The music is by the same composer as the original game and is of much same quality.  Graphics, however have been greatly improved - they are of better quality and much faster.  To this end, more of the stages have been designed to take advantage of the extra speed.  A welcome addition is the Super Dash Attack which allows Sonic can reach full speed from a standing start.  I found Sonic the Hedgehog 2 to be harder that the original.  Maybe I need more practice but inertia made it difficult to land on small moving platforms.  It was all too easy for me to fall off the rafts in the Chemical Plant Zone.
****ing moving platforms.  These wouldn't be such a problem Mario game.

It was also too fast for it's own good in places, as you can find yourself bouncing around barely in control.  The Casino Night Zone is appropriate - it's set up like a pinball machine which is sometimes how Sonic 2 feels.  Overall, though, it's a great game and hasn't really dated much at all.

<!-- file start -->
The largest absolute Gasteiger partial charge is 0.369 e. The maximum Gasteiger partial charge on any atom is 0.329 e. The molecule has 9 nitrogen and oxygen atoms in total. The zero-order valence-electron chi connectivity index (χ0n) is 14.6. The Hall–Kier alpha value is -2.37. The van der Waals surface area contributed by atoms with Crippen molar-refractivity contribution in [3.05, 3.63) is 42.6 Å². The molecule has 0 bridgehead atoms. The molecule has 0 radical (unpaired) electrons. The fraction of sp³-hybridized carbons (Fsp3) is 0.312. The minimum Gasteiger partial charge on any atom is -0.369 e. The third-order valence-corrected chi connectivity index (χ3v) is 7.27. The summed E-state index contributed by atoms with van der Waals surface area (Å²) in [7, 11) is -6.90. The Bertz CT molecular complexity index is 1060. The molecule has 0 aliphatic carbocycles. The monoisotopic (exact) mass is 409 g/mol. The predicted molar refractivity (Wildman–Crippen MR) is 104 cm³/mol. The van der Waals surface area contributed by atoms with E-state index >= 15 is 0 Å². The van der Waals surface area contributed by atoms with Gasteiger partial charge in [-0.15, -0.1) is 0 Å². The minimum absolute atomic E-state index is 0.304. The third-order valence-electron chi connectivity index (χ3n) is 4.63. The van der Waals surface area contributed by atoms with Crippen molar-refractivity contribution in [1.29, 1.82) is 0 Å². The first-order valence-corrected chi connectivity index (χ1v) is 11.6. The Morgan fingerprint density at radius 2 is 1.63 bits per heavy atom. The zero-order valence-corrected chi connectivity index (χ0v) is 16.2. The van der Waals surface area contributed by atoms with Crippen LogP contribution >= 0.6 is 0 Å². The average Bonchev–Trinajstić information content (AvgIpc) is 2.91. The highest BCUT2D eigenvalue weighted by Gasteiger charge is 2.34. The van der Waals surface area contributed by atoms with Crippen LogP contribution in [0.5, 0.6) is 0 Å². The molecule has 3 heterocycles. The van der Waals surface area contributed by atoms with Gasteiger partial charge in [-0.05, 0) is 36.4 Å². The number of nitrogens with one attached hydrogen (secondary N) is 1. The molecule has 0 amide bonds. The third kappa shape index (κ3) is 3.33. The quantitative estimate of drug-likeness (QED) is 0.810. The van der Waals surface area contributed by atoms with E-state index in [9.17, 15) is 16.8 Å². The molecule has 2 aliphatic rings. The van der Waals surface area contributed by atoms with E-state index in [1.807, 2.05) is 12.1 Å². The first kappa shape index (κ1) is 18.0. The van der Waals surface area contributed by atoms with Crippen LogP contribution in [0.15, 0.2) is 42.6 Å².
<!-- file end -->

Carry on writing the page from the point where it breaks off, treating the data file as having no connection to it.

Friday 9 March 2018

Pinball Fantasies - Commodore Amiga - 1992

You wait ages for a good pinball game to come along then two turn up at once.  Pinball Fantasies is the follow up to Pinball Dreams and was released later in the same year.

The game contains four new tables each based around a different theme.  The tables are the same width as the previous game but are a longer and slightly more complex.

Partyland has the theme of a fun fair.
Speed Devils is based on motor sport.
Billion Dollar Gameshow speaks for itself.
Stones 'n Bones is set in a haunted house,

Apart from the new tables and a redesigned scoreboard there is not a lot of difference between the two games.  Everything I've said about Pinball Dreams applies here.